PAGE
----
Report on Bezymianny (Russia) — March 1988
Scientific Event Alert Network Bulletin, vol. 13, no. 3 (March 1988)
Managing Editor: Lindsay McClelland.
Bezymianny (Russia) No changes observed on 13 April
Please cite this report as:
Global Volcanism Program, 1988. Report on Bezymianny (Russia) (McClelland, L., ed.). Scientific Event Alert Network Bulletin, 13:3. Smithsonian Institution. https://doi.org/10.5479/si.GVP.SEAN198803-300250.
55.972°N, 160.595°E; summit elev. 2882 m
All times are local (unless otherwise noted)
Weather clouds obscured Bezymianny from ground observers 9-10 April, but no changes were observed at its new extrusive dome during a flight 13 April.
Geologic Background. Prior to its noted 1955-56 eruption, Bezymianny had been considered extinct. The modern volcano, much smaller in size than its massive neighbors Kamen and Kliuchevskoi, was formed about 4700 years ago over a late-Pleistocene lava-dome complex and an ancestral edifice built about 11,000-7000 years ago. Three periods of intensified activity have occurred during the past 3000 years. The latest period, which was preceded by a 1000-year quiescence, began with the dramatic 1955-56 eruption. This eruption, similar to that of St. Helens in 1980, produced a large horseshoe-shaped crater that was formed by collapse of the summit and an associated lateral blast. Subsequent episodic but ongoing lava-dome growth, accompanied by intermittent explosive activity and pyroclastic flows, has largely filled the 1956 crater.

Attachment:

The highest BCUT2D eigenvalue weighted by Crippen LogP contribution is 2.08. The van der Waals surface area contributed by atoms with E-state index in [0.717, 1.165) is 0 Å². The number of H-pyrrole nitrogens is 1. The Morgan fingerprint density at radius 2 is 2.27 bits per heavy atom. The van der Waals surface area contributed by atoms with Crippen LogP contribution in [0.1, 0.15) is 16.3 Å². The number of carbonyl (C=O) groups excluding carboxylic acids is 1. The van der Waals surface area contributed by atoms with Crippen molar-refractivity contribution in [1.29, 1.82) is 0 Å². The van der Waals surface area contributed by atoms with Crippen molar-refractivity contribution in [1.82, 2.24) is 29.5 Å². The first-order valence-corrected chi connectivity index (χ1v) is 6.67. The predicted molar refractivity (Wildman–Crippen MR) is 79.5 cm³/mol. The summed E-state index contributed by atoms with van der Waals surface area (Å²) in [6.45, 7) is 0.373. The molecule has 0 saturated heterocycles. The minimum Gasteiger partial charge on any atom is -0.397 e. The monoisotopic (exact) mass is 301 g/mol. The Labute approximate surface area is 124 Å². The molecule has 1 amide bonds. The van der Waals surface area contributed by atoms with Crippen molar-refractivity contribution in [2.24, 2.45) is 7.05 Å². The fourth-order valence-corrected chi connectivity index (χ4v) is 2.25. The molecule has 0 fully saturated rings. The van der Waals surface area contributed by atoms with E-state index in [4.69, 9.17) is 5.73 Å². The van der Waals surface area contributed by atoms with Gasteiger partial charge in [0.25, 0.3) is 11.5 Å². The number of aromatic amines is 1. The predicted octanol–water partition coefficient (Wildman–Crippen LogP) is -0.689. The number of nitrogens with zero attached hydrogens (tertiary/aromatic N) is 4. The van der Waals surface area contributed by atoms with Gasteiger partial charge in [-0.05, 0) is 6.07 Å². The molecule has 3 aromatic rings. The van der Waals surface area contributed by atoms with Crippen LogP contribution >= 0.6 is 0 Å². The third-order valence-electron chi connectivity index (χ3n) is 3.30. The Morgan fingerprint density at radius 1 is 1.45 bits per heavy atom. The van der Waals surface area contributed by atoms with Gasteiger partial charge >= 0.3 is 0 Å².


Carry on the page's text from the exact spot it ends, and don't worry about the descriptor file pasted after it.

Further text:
Information Contacts: S. Fedotov and N. Zharinov, IV.